Mexican politics

mexico flagThe United Mexican States, commonly known and referred to as Mexico, is a federal Republic comprising 31 states and a federal district–the capital of the country. The government is divided into three powers: the executive, conferred to the President; the judicial, vested in the Supreme Court of Justice of the Nation; and the legislative, entrusted in the Union Congress which is composed of senators and deputies representing each state of the federation. In the present political scene, there are three primary parties: the National Action Party (PAN), the Institutional Revolutionary Party (PRI), and the Democratic Revolutionary Party (PRD).

As in most republics, politics in Mexico are often quite controversial. In fact, the lastest presidential elections, which took place in 2012, were characterized by multiple aggressions towards journalists, bloggers, activists, and even bystanders who defended electoral transparency, as did the members of the movement “#YoSoy132” (literally, “I am 132”). Between May and July of that year, universities invited the various presidential candidates to debate with the students. Students protesters demanded transparency and fairness in elections, uncensored media, the end of corruption… a true democracy. In fact, the notion of a “perfect dictatorship” is often discussed, considering the PRI has been in power for almost 80 consecutive years.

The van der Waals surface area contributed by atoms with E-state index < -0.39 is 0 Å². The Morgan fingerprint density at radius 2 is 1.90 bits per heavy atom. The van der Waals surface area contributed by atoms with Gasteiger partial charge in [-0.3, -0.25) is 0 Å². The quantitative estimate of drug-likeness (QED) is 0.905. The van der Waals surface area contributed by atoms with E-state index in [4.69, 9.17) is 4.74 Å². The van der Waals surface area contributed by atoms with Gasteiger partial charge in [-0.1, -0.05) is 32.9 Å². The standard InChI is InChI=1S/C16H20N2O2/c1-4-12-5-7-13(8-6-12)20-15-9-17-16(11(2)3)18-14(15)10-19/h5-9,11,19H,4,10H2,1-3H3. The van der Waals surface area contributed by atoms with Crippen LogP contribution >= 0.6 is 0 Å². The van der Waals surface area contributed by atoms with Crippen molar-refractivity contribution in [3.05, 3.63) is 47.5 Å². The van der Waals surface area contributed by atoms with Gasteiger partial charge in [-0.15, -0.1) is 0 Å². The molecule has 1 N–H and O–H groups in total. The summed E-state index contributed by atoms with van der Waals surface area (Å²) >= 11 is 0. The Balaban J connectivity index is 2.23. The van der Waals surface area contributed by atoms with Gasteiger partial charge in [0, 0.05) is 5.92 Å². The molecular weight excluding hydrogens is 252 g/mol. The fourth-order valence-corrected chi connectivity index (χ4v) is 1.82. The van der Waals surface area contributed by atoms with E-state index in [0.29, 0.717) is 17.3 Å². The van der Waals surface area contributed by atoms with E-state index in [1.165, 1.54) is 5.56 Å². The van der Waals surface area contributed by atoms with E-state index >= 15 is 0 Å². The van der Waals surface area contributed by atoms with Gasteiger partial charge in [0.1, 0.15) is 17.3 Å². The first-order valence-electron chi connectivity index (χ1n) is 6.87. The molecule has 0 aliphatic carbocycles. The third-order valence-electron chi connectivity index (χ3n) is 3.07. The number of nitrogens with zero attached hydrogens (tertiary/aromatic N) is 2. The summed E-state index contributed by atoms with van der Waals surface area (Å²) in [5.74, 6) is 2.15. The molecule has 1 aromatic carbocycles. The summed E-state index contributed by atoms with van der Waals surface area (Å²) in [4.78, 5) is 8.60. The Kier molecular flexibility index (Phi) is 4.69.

Andrés Manuel López Obrador, also known as AMLO, was the head of the resistance movement who first questioned the transparency of the election results. After the 2012 elections, he demanded that the votes be recounted (and they were, though to no avail). Still today, when there is an election, most people don’t trust the results.

Another controversy is the recent disappearance of 43 former students as they were joining a demonstration in the capital. The State was declared guilty of these disappearances and the mayor of Guerrero (from where these students came) was dismissed.

Mexican political life will always be relatively controversial, though the biggest controversy may lie in this question: what is left of real democracy when fundamental constitutional guarantees are contested every day; when journalists, defenders of human rights, citizens, and politicians are killed every week with no justice?

by Wendy T.

Bibliography:

http://www.explorandomexico.com.mx/about-mexico/9/

http://es.rsf.org/mexico-en-visperas-de-las-elecciones-29-06-2012,42919.html

http://mexico.cnn.com/nacional/2012/07/04/voto-por-voto
http://internacional.elpais.com/internacional/2015/04/02/actualidad/1427927341_113541.html